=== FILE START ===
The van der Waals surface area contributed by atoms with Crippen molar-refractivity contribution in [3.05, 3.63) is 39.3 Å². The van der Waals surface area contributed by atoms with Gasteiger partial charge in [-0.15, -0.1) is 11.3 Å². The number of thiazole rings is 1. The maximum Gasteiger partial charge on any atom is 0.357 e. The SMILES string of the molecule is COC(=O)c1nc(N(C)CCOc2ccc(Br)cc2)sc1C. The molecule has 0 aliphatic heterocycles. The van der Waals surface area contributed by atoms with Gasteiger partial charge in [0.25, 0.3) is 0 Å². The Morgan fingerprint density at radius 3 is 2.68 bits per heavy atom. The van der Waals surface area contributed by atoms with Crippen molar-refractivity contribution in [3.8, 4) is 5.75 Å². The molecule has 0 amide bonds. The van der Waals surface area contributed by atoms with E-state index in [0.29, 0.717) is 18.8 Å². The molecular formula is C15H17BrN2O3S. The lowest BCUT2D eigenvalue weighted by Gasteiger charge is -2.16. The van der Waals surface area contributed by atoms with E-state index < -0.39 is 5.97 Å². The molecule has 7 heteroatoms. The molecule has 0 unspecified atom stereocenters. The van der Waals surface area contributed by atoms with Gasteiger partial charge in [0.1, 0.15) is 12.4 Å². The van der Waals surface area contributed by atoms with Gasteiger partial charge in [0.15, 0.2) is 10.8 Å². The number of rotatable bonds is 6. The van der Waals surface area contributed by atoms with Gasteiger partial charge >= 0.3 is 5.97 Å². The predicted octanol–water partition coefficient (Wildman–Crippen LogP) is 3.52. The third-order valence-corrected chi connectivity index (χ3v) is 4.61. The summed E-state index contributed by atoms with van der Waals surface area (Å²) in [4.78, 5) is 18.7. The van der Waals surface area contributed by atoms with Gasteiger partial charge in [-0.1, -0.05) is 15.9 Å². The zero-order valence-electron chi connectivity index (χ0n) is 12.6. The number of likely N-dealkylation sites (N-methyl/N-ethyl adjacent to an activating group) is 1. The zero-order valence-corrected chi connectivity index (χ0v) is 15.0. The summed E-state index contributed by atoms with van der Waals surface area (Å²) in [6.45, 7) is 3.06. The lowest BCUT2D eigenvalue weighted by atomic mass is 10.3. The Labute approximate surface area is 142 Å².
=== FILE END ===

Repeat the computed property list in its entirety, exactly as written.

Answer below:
The van der Waals surface area contributed by atoms with Crippen molar-refractivity contribution in [3.05, 3.63) is 39.3 Å². The van der Waals surface area contributed by atoms with Gasteiger partial charge in [-0.15, -0.1) is 11.3 Å². The number of thiazole rings is 1. The maximum Gasteiger partial charge on any atom is 0.357 e. The SMILES string of the molecule is COC(=O)c1nc(N(C)CCOc2ccc(Br)cc2)sc1C. The molecule has 0 aliphatic heterocycles. The van der Waals surface area contributed by atoms with Gasteiger partial charge in [0.25, 0.3) is 0 Å². The Morgan fingerprint density at radius 3 is 2.68 bits per heavy atom. The van der Waals surface area contributed by atoms with Crippen molar-refractivity contribution in [3.8, 4) is 5.75 Å². The molecule has 0 amide bonds. The van der Waals surface area contributed by atoms with E-state index in [0.29, 0.717) is 18.8 Å². The molecular formula is C15H17BrN2O3S. The lowest BCUT2D eigenvalue weighted by Gasteiger charge is -2.16. The van der Waals surface area contributed by atoms with E-state index < -0.39 is 5.97 Å². The molecule has 7 heteroatoms. The molecule has 0 unspecified atom stereocenters. The van der Waals surface area contributed by atoms with Gasteiger partial charge in [0.1, 0.15) is 12.4 Å². The van der Waals surface area contributed by atoms with Gasteiger partial charge in [0.15, 0.2) is 10.8 Å². The number of rotatable bonds is 6. The van der Waals surface area contributed by atoms with Gasteiger partial charge >= 0.3 is 5.97 Å². The predicted octanol–water partition coefficient (Wildman–Crippen LogP) is 3.52. The third-order valence-corrected chi connectivity index (χ3v) is 4.61. The summed E-state index contributed by atoms with van der Waals surface area (Å²) in [4.78, 5) is 18.7. The van der Waals surface area contributed by atoms with Gasteiger partial charge in [-0.1, -0.05) is 15.9 Å². The zero-order valence-electron chi connectivity index (χ0n) is 12.6. The number of likely N-dealkylation sites (N-methyl/N-ethyl adjacent to an activating group) is 1. The zero-order valence-corrected chi connectivity index (χ0v) is 15.0. The summed E-state index contributed by atoms with van der Waals surface area (Å²) in [6.45, 7) is 3.06. The lowest BCUT2D eigenvalue weighted by atomic mass is 10.3. The Labute approximate surface area is 142 Å².